Risk and Safety Rituals
Rituals are the foundation of cultural belonging and identity. You can’t really understand or influence culture without a good grasp of rituals and artefacts. The idea that behaviours (‘what we do around here’) define culture is one of the grand delusions of simplistic risk and safety. For those who are unfamiliar with rituals the January 17 Issue of New Scientist (‘Dark Rites’) is a good overview.
The dimensions of ritual is extraordinary, from the way we get up and have breakfast or brush our teeth, to elaborate social festivals and religious celebrations. Most rituals are practiced religiously, although the ritual itself may not be religious. Rituals make for comfort, belonging, security, acceptance and learning, all very powerful social psychological forces that influence daily individual and organizational life. Sometimes the best way to learn about a ritual is to break one.
The excess of rituals can lead to Obsessive Compulsive Disorder (OCD) so that a person with OCD cannot function without the ritual or rituals. I know a number of people who don’t feel safe unless they have conducted a number of rituals before entering a car or plane. This may include touching things a certain way, sitting in a certain position or undertaking some routine with superstitious rigour. I know one such person who has to walk around the car and touch every handle with the back of his hand before he gets in and drives. He rubs the steering wheel in a certain way too and eventually starts the car but his rituals take up to 5 minutes. All of these rituals are connected to his feeling of safety and if he can’t do them, he won’t drive.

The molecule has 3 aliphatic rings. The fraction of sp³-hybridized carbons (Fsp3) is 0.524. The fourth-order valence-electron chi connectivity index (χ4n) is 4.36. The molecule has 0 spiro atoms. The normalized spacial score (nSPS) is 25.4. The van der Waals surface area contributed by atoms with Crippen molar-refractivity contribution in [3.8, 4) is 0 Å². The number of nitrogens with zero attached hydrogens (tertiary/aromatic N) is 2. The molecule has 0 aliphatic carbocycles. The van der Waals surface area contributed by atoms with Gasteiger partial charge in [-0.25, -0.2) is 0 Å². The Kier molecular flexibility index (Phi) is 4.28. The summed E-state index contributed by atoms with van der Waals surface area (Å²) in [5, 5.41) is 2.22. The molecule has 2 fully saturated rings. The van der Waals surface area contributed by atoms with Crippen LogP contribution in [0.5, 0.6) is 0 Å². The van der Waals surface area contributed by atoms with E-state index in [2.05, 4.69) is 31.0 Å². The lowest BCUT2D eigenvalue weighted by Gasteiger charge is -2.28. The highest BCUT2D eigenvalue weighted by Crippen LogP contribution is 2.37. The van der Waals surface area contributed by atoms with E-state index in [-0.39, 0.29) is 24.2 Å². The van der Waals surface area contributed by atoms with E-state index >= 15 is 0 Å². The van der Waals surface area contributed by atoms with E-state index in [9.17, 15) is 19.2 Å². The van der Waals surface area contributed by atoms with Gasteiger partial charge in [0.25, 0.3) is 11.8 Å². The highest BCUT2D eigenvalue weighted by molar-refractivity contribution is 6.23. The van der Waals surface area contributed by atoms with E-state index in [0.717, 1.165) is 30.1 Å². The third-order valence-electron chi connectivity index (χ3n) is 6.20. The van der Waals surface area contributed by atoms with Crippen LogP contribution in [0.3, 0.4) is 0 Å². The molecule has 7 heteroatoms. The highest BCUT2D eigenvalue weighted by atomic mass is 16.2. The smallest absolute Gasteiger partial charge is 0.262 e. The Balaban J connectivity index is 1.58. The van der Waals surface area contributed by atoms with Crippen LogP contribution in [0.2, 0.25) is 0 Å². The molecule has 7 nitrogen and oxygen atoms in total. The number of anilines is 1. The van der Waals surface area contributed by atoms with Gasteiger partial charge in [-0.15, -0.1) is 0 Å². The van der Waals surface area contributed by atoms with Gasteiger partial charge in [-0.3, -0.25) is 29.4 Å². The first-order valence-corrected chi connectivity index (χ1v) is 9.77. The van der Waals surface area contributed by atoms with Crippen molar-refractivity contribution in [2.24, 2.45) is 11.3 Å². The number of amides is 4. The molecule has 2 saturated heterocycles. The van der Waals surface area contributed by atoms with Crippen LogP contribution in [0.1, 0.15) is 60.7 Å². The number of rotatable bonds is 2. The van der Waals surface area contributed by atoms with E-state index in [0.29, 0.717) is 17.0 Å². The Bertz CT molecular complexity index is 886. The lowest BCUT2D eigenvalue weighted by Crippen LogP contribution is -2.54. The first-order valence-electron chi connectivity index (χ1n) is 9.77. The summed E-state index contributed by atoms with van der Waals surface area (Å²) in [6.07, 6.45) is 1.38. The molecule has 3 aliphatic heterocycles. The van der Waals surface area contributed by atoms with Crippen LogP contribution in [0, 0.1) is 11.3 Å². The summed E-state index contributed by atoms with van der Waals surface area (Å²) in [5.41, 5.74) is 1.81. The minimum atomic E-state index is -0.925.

Often the development of ritual occurs through attribution (or fundamental attribution error) when success or luck is attributed to some thing or action. This is how the superstitious rituals of sports people start.
Rituals are not ‘stupid’, nor ‘irrational’ but rather non-rational and often have enormous social psychological power through attribution and social belonging. To many not initiated or a member of a group, rituals appear ‘stupid’, irrational and illogical. Regardless of perception, rituals make sense. If one cannot detect and understand ritual, one is not likely to understand and influence culture.
Many acts of faith (religious or non-religious) are powerful and formative, often through symbolic and semiotic value. Often rituals tell a story, create identity and manufacture meaning. So, rituals need to be understood culturally and historically not rationally. It doesn’t matter whether one joins a bikie gang, in-group at work or a church, rituals make sense. Rituals are a way of organizing to help manage belonging, identity and dissonance.
Rituals are also methods of demarcation, a way of making in-group and out-groupness. It doesn’t matter whether it is a tattoo or a small piece of skin cut off the end of a penis, wars have been fought for less. The growth of brands and territory between religious groups and denominations, are often signified by rituals with water, food, body actions and dress. How much water you use in baptism and the mode of using it can make all the difference. The amount of hair at the side of the head or how hair is shaped can make one either ‘in’ or ‘out’.